Don Juan - Canto The Twelth.
Don Juan - Dedication
Egotism. A Letter To J. T. Becher. [1]
Elegy On Newstead Abbey. [1]
English Bards, And Scotch Reviewers; A Satire.
Epistle To Augusta.[83]
Epitaph On A Beloved Friend.[1]
Farewell To The Muse.
Fill The Goblet Again. A Song.
Fragment. Written Shortly After The Marriage Of Miss Chaworth. [1]
Fragments Of School Exercises: From The "Prometheus Vinctus" Of Aeschylus,
Francesca Of Rimini[348] - From The Inferno Of Dante.
From Anacreon. Ode 3.
Granta. A Medley.
Hints From Horace: Being An Allusion In English Verse To The Epistle "Ad Pisones, De Arte Poetica," And Intended As A Sequel To "English Bards, And Scotch Reviewers."
I Would I Were A Careless Child.
Imitated From Catullus. [1] To Ellen.
Imitated From Catullus. To Anna.
Imitation Of Tibullus. Sulpicia Ad Cerinthum (Lib. Quart.).
Inscription On The Monument Of A Newfoundland Dog. [1]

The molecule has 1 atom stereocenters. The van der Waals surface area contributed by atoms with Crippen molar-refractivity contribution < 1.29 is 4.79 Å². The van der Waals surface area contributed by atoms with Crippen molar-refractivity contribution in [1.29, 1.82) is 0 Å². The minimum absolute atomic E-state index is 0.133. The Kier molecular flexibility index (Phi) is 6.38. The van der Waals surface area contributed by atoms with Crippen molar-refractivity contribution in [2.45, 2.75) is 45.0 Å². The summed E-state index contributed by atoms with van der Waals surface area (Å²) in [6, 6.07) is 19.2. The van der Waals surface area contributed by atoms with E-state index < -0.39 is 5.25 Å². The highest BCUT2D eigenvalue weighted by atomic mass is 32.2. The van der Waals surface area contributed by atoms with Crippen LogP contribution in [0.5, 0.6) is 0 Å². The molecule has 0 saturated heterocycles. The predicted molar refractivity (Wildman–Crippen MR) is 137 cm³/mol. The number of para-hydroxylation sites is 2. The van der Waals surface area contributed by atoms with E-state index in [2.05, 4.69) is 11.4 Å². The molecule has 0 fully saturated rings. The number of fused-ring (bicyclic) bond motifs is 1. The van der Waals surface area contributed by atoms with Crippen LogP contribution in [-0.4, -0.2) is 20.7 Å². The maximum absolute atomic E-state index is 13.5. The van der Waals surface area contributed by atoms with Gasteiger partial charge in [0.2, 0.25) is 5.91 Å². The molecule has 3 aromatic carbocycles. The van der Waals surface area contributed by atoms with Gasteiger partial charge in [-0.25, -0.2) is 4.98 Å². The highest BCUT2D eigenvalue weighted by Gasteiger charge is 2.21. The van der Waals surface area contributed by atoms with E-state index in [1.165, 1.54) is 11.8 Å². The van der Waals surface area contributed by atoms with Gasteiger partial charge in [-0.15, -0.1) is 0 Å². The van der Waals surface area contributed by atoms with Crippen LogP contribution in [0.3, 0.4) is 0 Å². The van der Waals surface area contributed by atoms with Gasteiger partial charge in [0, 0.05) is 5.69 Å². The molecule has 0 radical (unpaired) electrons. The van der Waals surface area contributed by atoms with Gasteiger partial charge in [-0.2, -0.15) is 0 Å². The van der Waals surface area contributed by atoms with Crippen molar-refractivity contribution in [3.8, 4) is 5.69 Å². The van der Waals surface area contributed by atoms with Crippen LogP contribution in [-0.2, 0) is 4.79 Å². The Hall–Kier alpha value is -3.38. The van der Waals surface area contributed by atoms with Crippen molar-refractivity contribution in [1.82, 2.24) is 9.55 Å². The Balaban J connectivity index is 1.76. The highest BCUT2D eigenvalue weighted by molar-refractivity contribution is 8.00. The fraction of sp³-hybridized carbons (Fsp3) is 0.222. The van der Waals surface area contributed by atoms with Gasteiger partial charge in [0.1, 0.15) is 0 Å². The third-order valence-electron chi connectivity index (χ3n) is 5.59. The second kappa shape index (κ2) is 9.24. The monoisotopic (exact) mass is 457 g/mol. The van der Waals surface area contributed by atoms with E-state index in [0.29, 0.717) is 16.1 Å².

L'Amiti, Est L'Amour Sans Ailes. [1]
Lachin Y Gair. [1]
Lines Addressed To A Young Lady.[1]
Lines Inscribed Upon A Cup Formed From A Skull. [1]
Lines On Hearing That Lady Byron Was Ill.[91]
Lines Written Beneath An Elm In The Churchyard Of Harrow. [1]
Lines Written In "Letters Of An Italian Nun And An English Gentleman, By J. J. Rousseau; [1] Founded On Facts."
Lines. Addressed To The Rev. J. T. Becher, [1] On His Advising The Author To Mix More With Society.
Lord Byron's Verses On Sam Rogers.[579]
Love's Last Adieu.
Monody On The Death Of The Right Hon. R. B. Sheridan, Spoken At Drury-Lane Theatre, London.
Ode On Venice[234]
Ode To A Lady Whose Lover Was Killed By A Ball, Which At The Same Time Shivered A Portrait Next His Heart.
On A Change Of Masters At A Great Public School. [1]
On A Distant View Of The Village And School Of Harrow On The Hill, 1806.